A still from the movie Muhhabbataan Sachiyaan Image Credit: Supplied

Pakistan leads by example in being the perfect supernova. Every time a catastrophic explosion aiming to eject the country of its peace, tranquillity and harmony occurs, the resilient nation ventures forth with undeterred passion and skyrockets towards sovereignty and control. 

During Mohammad Zia ul-Haq’s tenure as President of Pakistan, when Western music in the country was banned, much to the people’s shock and dismay, the liberty of practising art, drama, theatre and cultural engagements was also curtailed. 

Many assumed that these dictatorial laws would plunge the country into darkness, but Pakistan managed to shake off these prohibitions and restrictions and has gone from strength to strength in establishing an arts and culture industry that is rich in independent and commercial films, critically acclaimed television dramas, revered musicians and high fashion. 

Over time, the evolution in Pakistani cinema has called upon numerous educated and qualified filmmakers to bring to audiences films that are relatable, thoroughly entertaining and in most cases thought-provoking. Production houses are investing humongous sums to cater to an audience that is hungry for good cinema. Movies such as Khuda Ke Liye, Muhhabbataan Sachiyaan, Ramchand Pakistani, Bol, Waar, Main Hu Shahid Afridi, Josh and Siyaah have cemented the credibility of Pakistani films not just in the country but overseas in India as well, with Bollywood actors sensing this change and lending their support to the industry. 

Indian actors such as Om Puri, Nandita Das, Sidharth Malhotra and Naseeruddin Shah have been vital in encouraging and furthering the confidence of Pakistani artistes and filmmakers, helping bring out the best in 
them and their films. 

However, the film industry takes a backseat when compared to the popularity garnered by television soaps in Pakistan. And they are not just popular in the country but across borders in India as well and around the world, spanning continents and mustering the support of thousands of new fans. Renowned for their relatable story lines, impeccable scripts, and superb casting, serials such as Alpha Bravo Charlie, Aunn Zar, Humsafa, Zindagi Gulzar Hai, Sadqe Tumhare and Bashar Momin have helped the country’s television industry gain the recognition it deserves.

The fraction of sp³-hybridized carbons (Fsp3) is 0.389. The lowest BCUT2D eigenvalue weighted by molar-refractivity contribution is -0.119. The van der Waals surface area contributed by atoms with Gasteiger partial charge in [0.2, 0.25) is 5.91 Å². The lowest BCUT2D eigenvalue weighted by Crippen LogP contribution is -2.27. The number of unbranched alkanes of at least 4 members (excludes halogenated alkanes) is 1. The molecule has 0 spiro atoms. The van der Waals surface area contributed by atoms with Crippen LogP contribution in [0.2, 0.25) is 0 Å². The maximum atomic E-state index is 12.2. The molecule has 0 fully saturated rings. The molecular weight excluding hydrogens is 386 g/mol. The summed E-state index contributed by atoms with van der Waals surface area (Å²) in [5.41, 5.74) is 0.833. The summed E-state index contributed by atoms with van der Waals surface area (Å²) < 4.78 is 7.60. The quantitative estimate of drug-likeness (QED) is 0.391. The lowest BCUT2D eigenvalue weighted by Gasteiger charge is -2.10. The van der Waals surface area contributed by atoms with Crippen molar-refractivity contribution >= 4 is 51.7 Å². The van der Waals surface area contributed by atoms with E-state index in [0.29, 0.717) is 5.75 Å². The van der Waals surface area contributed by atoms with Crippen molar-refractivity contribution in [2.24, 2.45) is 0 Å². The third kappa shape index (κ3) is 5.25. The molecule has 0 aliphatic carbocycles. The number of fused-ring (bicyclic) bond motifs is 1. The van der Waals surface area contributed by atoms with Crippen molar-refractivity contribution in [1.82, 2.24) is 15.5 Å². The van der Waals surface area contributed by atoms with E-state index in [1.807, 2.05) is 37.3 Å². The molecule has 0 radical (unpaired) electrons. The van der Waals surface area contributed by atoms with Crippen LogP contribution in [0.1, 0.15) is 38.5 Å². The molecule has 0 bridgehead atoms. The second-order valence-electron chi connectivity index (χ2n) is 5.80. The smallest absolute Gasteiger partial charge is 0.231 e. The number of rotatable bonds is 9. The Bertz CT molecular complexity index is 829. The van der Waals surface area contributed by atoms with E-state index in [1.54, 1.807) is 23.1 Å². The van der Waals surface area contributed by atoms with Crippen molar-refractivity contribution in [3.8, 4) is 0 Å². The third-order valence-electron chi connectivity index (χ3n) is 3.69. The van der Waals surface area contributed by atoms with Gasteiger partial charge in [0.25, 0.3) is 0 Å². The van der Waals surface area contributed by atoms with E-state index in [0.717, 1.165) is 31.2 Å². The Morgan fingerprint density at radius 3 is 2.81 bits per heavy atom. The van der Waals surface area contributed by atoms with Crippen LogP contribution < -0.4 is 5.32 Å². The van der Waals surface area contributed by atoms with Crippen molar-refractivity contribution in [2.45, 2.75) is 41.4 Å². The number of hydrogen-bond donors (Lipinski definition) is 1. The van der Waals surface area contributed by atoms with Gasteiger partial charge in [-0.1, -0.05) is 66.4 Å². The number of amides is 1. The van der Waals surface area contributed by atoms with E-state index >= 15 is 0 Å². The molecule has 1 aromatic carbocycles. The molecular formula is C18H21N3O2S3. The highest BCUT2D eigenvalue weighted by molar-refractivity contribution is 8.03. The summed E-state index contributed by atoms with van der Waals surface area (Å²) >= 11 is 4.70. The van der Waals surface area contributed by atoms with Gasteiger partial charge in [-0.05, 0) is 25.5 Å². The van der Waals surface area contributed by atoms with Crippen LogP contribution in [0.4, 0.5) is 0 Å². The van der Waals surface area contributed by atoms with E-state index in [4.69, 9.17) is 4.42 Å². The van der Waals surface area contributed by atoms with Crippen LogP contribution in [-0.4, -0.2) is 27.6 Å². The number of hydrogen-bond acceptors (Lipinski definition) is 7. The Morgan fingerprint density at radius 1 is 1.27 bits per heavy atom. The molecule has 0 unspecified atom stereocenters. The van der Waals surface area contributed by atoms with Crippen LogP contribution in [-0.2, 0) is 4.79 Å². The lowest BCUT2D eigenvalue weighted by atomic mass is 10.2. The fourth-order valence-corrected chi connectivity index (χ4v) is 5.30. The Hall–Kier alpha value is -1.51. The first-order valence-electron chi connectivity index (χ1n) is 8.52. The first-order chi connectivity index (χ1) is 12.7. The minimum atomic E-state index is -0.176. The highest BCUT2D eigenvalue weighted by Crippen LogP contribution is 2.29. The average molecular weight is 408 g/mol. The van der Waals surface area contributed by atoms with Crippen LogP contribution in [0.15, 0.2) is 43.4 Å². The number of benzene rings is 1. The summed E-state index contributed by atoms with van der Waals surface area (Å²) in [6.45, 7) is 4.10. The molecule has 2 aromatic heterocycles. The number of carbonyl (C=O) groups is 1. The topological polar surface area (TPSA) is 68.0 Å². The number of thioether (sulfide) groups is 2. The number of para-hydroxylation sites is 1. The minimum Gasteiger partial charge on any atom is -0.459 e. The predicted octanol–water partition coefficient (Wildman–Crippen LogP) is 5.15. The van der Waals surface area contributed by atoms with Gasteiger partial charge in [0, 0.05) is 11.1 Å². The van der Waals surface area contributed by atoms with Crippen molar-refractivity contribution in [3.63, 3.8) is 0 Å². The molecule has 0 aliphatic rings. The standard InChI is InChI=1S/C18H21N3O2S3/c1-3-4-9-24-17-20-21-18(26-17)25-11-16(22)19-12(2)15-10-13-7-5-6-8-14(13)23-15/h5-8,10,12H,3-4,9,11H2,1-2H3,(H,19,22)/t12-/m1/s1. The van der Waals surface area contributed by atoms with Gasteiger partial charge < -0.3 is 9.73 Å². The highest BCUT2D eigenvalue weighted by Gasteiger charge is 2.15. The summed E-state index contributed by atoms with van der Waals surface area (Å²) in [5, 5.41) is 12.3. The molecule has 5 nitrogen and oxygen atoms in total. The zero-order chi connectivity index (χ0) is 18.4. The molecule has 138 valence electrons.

If Pakistan’s television industry is enjoying a new wave of popularity, its music industry has had an even greater impact. 

With diverse elements including music from parts of South Asia as well as Central Asian, Middle Eastern and modern-day Western popular music being influencers, the nation has provided a talented group of singers, music writers and producers a credible platform to promote and celebrate their art. Nusrat Fateh Ali Khan, Atif Aslam, Ali Azmat, Abida Parveen, Rahat Fateh Ali Khan, Nauman Javed and Shafqat Amanat Ali have been successful in proving to the world that Pakistan means business when it comes to producing talent. Even as multiple influences have given rise to distinctive Pakistani sounds, the nation has also seen its concert culture being revived, paving the way for emerging and aspiring musicians to join the big names on stage and make their presence felt. 

And while there are Pakistani singers who have made international audiences sway to their tunes, up-and-coming musicians have also gained mentorship through programmes such as Coke Studio, Nescafe Basement, Pakistani Idol, Levis Live and Patari Tabir.

Fashion has also carved its own niche in Pakistan with amazing design  honouring Pakistani tradition while complementing modern weft and weave, even as elaborate year-round fashion shows help the nation’s growing textile and clothing industries thrive. 
This is the face of the country that the world needs to see and acknowledge. Brimming with talent, Pakistan is truly a hub of culture and the arts.